I think it turned out much better than either of us ever expected.
The northern bent was originally designed as a really simple bent consisting of three posts, two girts and a couple knee braces with simple, unhoused, unshouldered joinery. However, after re-evaluating how much of the center Englemann Spruce post was going to be removed, we decided to include a hardwood spline passing entirely through the Spruce post and directly tying both girts together in a much stronger joint. In addition, we decided to shoulder all girt-to-post joinery, matching the shouldered joints on the southern bent.
Below, we are tensioning the north bent using rachet straps. At this point, we have not yet placed the knee braces.
And here is the completed bent, with knee braces, and test-fitted with drilled peg holes. This single bent consists of 7 species of wood! Ponderosa Pine post, douglas fir post, Englemann spruce center post, maple spline, two American elm girts, two American elm knee braces, a Grand fir sill plate, and black locust pegs!!
We will cut a nice curve on the bottoms of the knee braces prior to raising day.
Peter suggested a couple modifications to my basic brace design, and I think they turned out great. First, we cut the brace so that the tenon and brace are flush on the interior side. This makes great-looking joinery, especially in situations where the brace meets up with a wany surface.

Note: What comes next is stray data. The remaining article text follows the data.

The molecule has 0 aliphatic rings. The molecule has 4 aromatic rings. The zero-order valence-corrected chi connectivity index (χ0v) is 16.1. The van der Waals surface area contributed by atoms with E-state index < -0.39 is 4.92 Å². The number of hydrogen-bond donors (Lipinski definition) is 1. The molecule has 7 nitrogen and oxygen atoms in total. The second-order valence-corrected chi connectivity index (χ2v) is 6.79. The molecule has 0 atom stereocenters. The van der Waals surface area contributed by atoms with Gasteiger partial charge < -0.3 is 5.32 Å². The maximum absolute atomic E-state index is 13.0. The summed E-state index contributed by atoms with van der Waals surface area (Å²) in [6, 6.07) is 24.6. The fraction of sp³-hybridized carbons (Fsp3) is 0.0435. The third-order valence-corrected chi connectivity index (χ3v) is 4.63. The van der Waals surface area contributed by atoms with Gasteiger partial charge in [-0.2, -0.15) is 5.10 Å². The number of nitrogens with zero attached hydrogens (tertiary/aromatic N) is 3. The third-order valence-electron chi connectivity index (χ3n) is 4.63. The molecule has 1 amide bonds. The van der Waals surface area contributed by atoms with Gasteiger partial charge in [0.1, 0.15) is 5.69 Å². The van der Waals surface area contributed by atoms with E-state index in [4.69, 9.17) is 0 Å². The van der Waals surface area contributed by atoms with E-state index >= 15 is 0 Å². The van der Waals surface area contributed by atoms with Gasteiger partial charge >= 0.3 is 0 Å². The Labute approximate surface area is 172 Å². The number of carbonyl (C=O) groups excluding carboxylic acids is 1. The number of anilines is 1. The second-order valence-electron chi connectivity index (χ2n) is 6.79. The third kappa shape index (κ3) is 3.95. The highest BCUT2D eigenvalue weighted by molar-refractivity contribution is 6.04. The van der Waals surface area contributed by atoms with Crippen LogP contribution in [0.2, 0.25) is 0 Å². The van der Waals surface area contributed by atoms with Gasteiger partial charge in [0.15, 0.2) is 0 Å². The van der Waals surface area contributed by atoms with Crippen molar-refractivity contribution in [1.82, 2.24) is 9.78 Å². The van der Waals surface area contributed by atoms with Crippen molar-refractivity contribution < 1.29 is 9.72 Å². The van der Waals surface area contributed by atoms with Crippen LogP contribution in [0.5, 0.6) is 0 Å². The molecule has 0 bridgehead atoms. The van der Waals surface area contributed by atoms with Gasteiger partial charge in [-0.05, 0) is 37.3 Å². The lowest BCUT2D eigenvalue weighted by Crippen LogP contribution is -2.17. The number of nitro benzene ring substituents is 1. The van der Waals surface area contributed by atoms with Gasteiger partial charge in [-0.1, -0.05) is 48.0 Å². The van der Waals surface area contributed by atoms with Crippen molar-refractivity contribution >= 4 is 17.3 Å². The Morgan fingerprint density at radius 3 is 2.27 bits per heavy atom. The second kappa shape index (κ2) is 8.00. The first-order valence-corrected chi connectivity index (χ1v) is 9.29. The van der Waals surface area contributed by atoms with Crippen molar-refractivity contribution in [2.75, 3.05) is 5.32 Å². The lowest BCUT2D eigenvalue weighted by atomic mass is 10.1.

Second, he cut a small piece off the far corners of the braces. The advantage of doing this is arguable since it can expose the brace mortise slightly, but I think it turned out very, very tight nonetheless.
Here is a closer look at that maple spline tying together the American elm girts through the spruce post.
That American elm, salvaged last Fall from East City Park in Moscow is WET and heavy. It is also exceedingly beautiful. The color difference between sapwood (light tan/yellow) and heartwood (like black walnut!) is stunning. And by placing wane and sapwood in the same orientation for both girts, we create the effect that the girts are continuous. In fact, they were cut from different parts of the same massive elm tree.
Here is the best look yet of the impressive joint. One of the best parts of this joint is invisible: that all three pieces of wood (elm, spruce, and maple) were salvaged by hand from city and street trees in Moscow. All three trees grew very near each other in Moscow for at least 75 years.
We've made major strides in the last week. The foundation is done, both bents are complete, all the braces have been cut, and we're almost done with the west wall! We've cut all of the tenons and most of the mortises. Without exception, the joinery has turned out fantastic.
The next big challenge prior to raising day will involve laying out the roof system and mocking it up.
We're almost done with this timber frame!